January 10, 2008Let's see. The U.S. Constitution gives the Congress the power to raise armies, regulate interstate commerce, and ... control snack machines in local schools. Apparently that's how a number of members of Congress read America's basic governing document.
Not content with leaving anything outside of Uncle Sam's purview, Republicans and Democrats alike are backing the moves.
Reports the New York Times:
Federal lawmakers are considering the broadest effort ever to limit what children eat: a national ban on selling candy, sugary soda and salty, fatty food in school snack bars, vending machines and Ã la carte cafeteria lines.
Whether the measure, an amendment to the farm bill,...
January 10, 2008It's terrible. We all know that global warming threatens the planet's future. Everything is getting worse. More people are dying. Or they are supposed to be. It just isn't working out. It must be an oil company conspiracy!
Reports the Times of London:
GREEN scientists have been accused of overstating the dangers of climate change by researchers who found that the number of people killed each year by weather-related disasters is falling.
Their report suggests that a central plank in the global warming argument — that it will result in a big increase in deaths from weather-related disasters — is undermined by the facts. It shows deaths in such disasters peaked in the 1920s and have been declining ever since.
Average annual deaths from weather-related events in the period 1990-...
January 8, 2008Government always has been pretty good in handling blunt, simple tasks: bombing cities into ruins, for instance. But if any nuance or sophistication is required, it's best not to call in the public sector.
One of the latest panaceas for gloal warming is banning the common light-bulb. But it turns out that doing so will have a significant adverse health impact on some people.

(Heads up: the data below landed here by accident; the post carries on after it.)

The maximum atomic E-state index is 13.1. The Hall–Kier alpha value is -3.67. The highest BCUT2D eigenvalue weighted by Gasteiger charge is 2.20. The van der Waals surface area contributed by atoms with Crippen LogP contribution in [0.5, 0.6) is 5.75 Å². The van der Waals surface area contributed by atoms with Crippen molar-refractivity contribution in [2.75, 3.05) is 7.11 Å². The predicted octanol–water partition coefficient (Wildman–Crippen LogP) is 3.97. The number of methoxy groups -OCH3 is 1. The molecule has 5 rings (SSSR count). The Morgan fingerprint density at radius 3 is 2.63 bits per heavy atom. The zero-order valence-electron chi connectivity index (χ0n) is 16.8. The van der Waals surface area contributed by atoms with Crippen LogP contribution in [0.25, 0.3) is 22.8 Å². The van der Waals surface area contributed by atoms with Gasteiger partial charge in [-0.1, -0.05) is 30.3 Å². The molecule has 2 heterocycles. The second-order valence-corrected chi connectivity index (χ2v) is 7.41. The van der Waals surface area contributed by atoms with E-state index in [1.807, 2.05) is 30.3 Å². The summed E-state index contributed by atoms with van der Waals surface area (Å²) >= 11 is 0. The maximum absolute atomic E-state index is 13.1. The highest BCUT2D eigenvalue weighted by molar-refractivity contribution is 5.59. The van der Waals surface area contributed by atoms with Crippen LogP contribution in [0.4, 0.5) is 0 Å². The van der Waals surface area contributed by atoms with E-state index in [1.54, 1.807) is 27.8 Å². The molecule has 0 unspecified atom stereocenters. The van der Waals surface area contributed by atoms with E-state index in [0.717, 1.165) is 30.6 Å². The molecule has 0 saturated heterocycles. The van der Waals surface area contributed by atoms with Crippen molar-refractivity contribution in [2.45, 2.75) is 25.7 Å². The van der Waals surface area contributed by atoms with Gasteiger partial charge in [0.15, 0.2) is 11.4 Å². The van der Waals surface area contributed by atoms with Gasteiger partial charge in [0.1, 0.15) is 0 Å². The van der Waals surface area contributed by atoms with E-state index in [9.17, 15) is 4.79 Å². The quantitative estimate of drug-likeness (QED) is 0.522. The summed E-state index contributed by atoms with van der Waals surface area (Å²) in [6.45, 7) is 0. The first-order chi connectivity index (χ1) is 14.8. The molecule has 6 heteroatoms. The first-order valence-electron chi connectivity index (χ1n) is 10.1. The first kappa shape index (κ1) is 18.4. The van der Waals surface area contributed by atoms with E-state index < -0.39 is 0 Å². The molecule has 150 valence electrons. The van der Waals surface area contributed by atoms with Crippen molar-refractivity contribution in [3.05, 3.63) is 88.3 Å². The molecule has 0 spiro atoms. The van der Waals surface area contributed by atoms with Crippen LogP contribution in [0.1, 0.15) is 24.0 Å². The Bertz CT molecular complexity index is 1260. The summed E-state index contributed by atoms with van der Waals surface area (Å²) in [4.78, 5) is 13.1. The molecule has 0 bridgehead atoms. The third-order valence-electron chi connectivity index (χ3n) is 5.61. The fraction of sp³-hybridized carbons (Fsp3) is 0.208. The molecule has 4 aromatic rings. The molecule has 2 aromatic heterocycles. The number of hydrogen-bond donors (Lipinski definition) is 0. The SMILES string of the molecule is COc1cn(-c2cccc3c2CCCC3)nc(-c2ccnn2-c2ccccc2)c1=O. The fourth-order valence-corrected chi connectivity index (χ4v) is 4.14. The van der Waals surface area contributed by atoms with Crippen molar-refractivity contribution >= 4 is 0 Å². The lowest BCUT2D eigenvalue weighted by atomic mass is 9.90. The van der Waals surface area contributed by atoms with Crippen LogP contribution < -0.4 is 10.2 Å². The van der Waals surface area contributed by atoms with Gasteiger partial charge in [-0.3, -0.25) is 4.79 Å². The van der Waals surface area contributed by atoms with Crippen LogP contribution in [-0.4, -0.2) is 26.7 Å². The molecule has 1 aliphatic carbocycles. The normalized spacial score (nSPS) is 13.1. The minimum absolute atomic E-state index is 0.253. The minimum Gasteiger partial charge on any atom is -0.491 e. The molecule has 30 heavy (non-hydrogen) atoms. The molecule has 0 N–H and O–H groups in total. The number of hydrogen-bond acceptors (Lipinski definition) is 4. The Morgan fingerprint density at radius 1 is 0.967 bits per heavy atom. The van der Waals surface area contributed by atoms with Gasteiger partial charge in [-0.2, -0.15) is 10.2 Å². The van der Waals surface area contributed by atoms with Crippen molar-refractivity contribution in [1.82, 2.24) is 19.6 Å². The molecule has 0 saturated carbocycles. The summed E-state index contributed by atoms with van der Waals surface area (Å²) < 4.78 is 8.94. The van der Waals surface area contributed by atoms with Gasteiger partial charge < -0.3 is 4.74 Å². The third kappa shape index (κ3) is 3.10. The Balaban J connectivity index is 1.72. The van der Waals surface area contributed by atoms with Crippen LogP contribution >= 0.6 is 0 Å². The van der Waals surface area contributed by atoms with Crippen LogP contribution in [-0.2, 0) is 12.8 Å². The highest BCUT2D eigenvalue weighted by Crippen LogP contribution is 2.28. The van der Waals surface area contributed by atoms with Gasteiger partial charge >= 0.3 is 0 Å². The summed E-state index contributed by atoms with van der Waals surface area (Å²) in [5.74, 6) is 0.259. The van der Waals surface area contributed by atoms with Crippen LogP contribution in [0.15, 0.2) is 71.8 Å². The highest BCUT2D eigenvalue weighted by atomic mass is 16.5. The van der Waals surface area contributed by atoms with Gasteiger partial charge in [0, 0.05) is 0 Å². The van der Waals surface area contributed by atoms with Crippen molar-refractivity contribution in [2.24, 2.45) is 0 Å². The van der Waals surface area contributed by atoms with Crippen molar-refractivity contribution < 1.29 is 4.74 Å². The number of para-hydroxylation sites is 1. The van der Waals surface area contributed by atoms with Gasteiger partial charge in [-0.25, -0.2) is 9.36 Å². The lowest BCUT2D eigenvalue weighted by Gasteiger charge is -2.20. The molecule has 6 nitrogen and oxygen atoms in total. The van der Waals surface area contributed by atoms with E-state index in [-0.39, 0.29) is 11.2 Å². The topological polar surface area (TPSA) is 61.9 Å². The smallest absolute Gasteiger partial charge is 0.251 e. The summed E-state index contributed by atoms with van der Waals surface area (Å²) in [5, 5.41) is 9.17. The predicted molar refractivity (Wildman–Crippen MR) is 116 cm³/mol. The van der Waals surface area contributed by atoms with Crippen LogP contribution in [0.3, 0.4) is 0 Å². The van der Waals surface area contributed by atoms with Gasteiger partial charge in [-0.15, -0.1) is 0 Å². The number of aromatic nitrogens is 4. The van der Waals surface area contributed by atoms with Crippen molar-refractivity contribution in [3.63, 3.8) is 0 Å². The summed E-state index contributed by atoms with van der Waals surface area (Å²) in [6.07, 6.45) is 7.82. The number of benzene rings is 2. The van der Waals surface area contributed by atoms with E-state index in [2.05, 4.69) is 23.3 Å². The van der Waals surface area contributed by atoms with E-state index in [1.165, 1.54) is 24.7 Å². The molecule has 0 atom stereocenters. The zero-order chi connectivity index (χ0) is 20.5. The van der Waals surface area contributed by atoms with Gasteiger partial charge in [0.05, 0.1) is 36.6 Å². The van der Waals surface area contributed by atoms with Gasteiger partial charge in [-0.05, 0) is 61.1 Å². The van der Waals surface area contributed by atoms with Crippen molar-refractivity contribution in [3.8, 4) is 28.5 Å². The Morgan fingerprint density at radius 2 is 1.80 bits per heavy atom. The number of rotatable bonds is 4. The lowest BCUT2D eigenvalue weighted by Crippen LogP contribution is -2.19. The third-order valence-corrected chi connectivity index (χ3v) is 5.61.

Reports the Press Association:
The process of phasing out the conventional pear-shaped "incandescent" bulbs and replacing them with more energy-efficient fluorescent models begins this month and is due to be completed by 2011 as part of the UK's efforts to reduce its greenhouse gas emissions.
But Professor John Hawk, dermatology spokesman for the British Skin Foundation, warned that the new-style bulbs will cause...
January 8, 2008Americans like to believe that they are a free people, certainly freer than the Europeans. And the U.S. economy has been much more vibrant than those of most European nations for years.
However, America risks losing its advantage. Even as some U.S. politicians complain about how much taxes have been cut, socialist European leaders are proposing to slash rates below those in America. A commitment to cut taxes is spreading elsewhere in the world--to the Mideast, for instance.
Observes the Wall Street Journal (subscription required):
Start in Europe, where Socialist Party Prime Minister JosÃ© Luis RodrÃguez Zapatero pledged in December that if re-elected, "One of the first decisions I would take is to eliminate the wealth tax [up to 2.5%]," which he says is one of the...
January 3, 2008You get what you pay for, goes the adage, and it certainly is true when it comes to nationalized health care. Britons thought that they were entitled to medical treatment. Not so fast! It turns out that they have "responsibilities," in the view of Prime Minister Gordon Brown.
Reports the Daily Telegraph:
Patients could be required to stop smoking, take exercise or lose weight before they can be treated on the National Health Service, Gordon Brown has suggested.
In a New Year message to NHS staff, the Prime Minister indicates people may have to fulfil new "responsibilities" in order to establish their entitlement to care.
The new conditions could be set out in a formal NHS "constitution", Mr Brown says.
In his open letter to...